The diol molecular weight can vary from 400-3000 molecular weight. Molecular weights of about 800 to about 1500 give a combination of good film formation with adequate levels of amine functionality at the end of the reaction sequence. A catalyst may be employed but is not required. The reactants are heated for a period sufficient to react all the hydroxyl groups. The reaction time is generally 2-6 hours, however catalysts may shorten the reaction time to as little as 5 minutes. Suitable catalysts include tin salts such as dibutyltin dilaurate, stannous octoate or tertiary amines.

The prepolymer reaction is preferably carried out in solvent and in a solvent which is unreactive to NCO. Alternatively, the prepolymer may be formed neat and solvent added after the prepolymer is formed. Convenient solvents used in preparation of the prepolymer are aromatic hydrocarbons, ketones, esters, methylene chloride or tetrahydrofuran. Certain solvents have potential reactivity with amines and therefore must be evaporated prior to the addition of amines; examples of such solvents include ketones and methylene chloride.

A diamine solution is made by dissolving the amine in an appropriate solvent. Isopropanol was selected because the diamine dissolves (or disperses) readily in it and it is a secondary alcohol with a low probability of competing for available NCO groups with the amine groups. One particularly preferred final solvent mixture of toluene-isopropanol (2:1 by wt.) has the ability to solvate the highly polar polyurethane-urea.

In additon to isopropanol, methanol, ethanol, propanol, butanol, isobutanol, tert-butanol and diacetone alcohol or mixtures of alcohols may also be used.

Amines useful for this invention are: ethylene diamine, 1,3-propylene diamine, 1-4 butanediamine, 1-6 hexanediamine, 1,7-heptanediamine, 1,8-octanediamine, 1,9-nonanediamine, 1,10-decanediamine, 1,12-dodecanediamine, piperazine, phenylene diamine, tolylene diamine, hydrazine, methylene bis aniline, methylene bis 4 aminocyclohexane, isophorone diamine, 2,2,4 trimethyl-1,6-hexanediamine, menthane diamine, polyoxypropylene diamines and polyoxyethylenediamines known as "Jeffamines" from Jefferson Chemical Company, U.S.A.

The prepolymer solution may be prepared at a concentration of 10-60%, with 30-40% being preferred (wt/wt). A solution of diamine and solvent such as isopropanol is made with a concentration of 1-30%, with 5-15% being preferred (net weight). The prepolymer is slowly added to the diamine solution with good stirring, maintaining the temperature at 30° C., in a nitrogen environment. After the reaction solution has been mixed well and the reaction is complete, a preferred optional procedure involves adding an acid slowly to the amine rich polyurethane-urea solution. A sufficient amount of acid is added to protonate the amine functionality of the amine-rich polyurethane-urea. The solution concentration is adjusted to an appropriate concentration of 5-50 weight percent, where 10-30% is preferred and 15-25% is most preferred.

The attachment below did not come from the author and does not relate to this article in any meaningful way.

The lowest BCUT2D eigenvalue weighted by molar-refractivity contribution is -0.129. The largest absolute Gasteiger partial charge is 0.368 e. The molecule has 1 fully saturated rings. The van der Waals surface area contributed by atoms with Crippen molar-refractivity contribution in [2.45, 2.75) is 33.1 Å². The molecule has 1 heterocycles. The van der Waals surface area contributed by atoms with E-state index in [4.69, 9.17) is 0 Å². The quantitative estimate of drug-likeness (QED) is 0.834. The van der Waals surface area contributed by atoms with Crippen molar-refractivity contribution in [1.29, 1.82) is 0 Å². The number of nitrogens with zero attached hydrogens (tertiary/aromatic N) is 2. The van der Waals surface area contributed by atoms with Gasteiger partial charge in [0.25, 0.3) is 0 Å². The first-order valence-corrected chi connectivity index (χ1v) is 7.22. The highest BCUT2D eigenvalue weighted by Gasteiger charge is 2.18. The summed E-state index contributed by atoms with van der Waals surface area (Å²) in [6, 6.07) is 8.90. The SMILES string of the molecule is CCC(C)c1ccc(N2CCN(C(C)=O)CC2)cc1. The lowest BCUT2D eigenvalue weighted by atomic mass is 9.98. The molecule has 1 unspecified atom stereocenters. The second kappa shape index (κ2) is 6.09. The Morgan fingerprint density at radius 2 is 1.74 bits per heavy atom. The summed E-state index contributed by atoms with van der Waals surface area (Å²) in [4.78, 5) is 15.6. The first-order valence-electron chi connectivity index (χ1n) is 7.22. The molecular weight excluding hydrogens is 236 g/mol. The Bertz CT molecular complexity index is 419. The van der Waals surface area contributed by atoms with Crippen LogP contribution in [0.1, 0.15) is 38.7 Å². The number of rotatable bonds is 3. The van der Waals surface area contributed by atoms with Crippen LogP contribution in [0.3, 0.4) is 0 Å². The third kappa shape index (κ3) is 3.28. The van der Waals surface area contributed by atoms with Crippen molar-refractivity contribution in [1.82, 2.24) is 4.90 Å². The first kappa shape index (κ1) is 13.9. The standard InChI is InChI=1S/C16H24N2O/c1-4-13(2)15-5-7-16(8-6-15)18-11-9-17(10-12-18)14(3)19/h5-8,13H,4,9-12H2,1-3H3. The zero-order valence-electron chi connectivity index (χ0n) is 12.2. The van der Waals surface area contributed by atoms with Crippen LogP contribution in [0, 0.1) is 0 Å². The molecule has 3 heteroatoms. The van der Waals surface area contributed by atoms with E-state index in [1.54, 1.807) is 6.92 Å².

The preferred acid addition technique used according to the invention prevents premature reaction of the free amine groups with carbon dioxide and other oxidizing agents present in the reaction. This is achieved by converting the amine groups into salt radicals by reaction with a protonating acid. Suitable acids include acetic acid, hydrochloric acid, phosphoric acid, formic acid, citric acid, butyric acid, toluene sulfonic acid, methane sulfonic acid and so forth. The reaction permits the amine-rich polyurethane-urea compound to be stored for long periods. It has been unexpectedly found that when this protective step was not employed, a sharp variation in results was evidenced due to variable and often relatively low amounts of antithrombogenic material bond to the polyurethane.

The choice of polyurethane-urea solvent for coating the substrate is an important factor. Many combinations of the previously listed solvents could be found useable by a coatings chemists skilled in the use of solubility parameter theory. Although the solvent mixture of toluene and isopropanol has the proper characteristics, many other combinations are useable.

Other solvents can be substituted by volatilizing the original reaction solvent and reconstituting to 5-40% by weight where 15-25% is preferred. Exemplary solvents include toluene, methanol, ethanol, propanol, isopropanol, acetonitrite, and the like. The solvent system is important to the invention but not critical or limiting.